I begin, but the more I respond to his questions, the more I feel as if I’m talking to myself. Is anything being absorbed here? We dispute the trivial, re-arguing points already established in the Bank’s own files. Then it lands. He doesn’t want to understand; this is clever toying, a dismissive tactic. Injured passion is a well-known flash point for anger and I’m there before I can catch it. As I go ballistic, I ask, “Well, can we at least agree that the sun came up this morning?”

The Narmada River, India, below the Sardar Sarovar Dam

Next, I’m sucking air in the boardroom’s stunned silence. Tom shifts in his chair. Joe clears his throat. Then, in his measured way, Tom points out the facts in the hydrology chapter, and moves on to the environmental and social consequences. In due course, Hugh walks the Bank officials through the errors that have resulted in a substantial underestimation of the number of people who will be displaced by the projects. Responses from across the table are stiff and argumentative. Finally, the meeting comes to an end. As we ride down in the elevator, my emotions sink too.

Later that evening, the three of us go for a walk and stop for dinner. I’m gloomy, embarrassed that my outburst has undermined the integrity of our work. Tom orders a round of sake. Keeping the cup warm between his hands, he leans forward, his arms on the table, and says, “Well, Don, in law you learn one thing early. Never open high. You had nowhere to go.” With a soft chuckle, he nudges my arm and takes a sip from the tiny porcelain cup. We’ve worked together many times over the past 15 years and I appreciate his simple acknowledgment that I needn’t take this so hard. Later, Brad calls from New York. In good spirits, even strangely upbeat, he says, “One thing is for sure. That’s a meeting they’ll never forget.”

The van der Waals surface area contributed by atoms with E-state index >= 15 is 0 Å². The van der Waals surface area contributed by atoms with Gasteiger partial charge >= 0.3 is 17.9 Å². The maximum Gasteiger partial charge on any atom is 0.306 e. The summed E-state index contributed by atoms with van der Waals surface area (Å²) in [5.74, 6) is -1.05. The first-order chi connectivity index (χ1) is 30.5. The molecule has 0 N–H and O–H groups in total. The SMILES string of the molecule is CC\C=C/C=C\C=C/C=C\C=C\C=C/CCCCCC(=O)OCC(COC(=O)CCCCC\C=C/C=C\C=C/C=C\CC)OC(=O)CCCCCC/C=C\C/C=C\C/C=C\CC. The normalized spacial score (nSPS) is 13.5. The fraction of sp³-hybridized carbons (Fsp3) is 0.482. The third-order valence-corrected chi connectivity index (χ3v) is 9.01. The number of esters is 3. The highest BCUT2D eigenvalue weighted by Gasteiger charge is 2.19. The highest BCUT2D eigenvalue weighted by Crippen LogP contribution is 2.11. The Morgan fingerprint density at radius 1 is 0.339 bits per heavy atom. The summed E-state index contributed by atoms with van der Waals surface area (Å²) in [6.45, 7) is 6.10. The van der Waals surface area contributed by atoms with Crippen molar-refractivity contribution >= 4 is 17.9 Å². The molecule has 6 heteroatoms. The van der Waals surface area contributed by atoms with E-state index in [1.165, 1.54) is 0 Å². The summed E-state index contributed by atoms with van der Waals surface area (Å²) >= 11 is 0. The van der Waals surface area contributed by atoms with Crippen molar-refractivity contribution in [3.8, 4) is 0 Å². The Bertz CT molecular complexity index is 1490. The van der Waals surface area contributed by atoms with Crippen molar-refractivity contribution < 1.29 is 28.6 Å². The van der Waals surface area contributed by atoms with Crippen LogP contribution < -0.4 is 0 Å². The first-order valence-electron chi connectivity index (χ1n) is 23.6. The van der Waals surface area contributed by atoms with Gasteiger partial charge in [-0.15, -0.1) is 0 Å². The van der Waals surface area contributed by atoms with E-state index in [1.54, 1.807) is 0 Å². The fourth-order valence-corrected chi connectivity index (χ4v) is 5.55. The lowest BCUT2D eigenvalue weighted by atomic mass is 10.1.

I have a restless night and wake up tired, my stomach and every joint aching. I call home to tell my wife Patricia that I’ll have to delay my flight until I feel better. Take care and get some rest, she says. Later that afternoon, I call Swami Radha in British Columbia. She listens. After a long pause, I fill the silence by telling her what bothers me the most: I fear that I am becoming more and more like the very thing I am trying to change in doing this work. I’m losing myself, undermining my own values. “Sometimes anger is necessary,” she says quietly. “Think about that.” “And perhaps,” she adds, “you should consider coming back to the Ashram.”

Swami Sivananda perched on the cliff before the Temple of Divine Light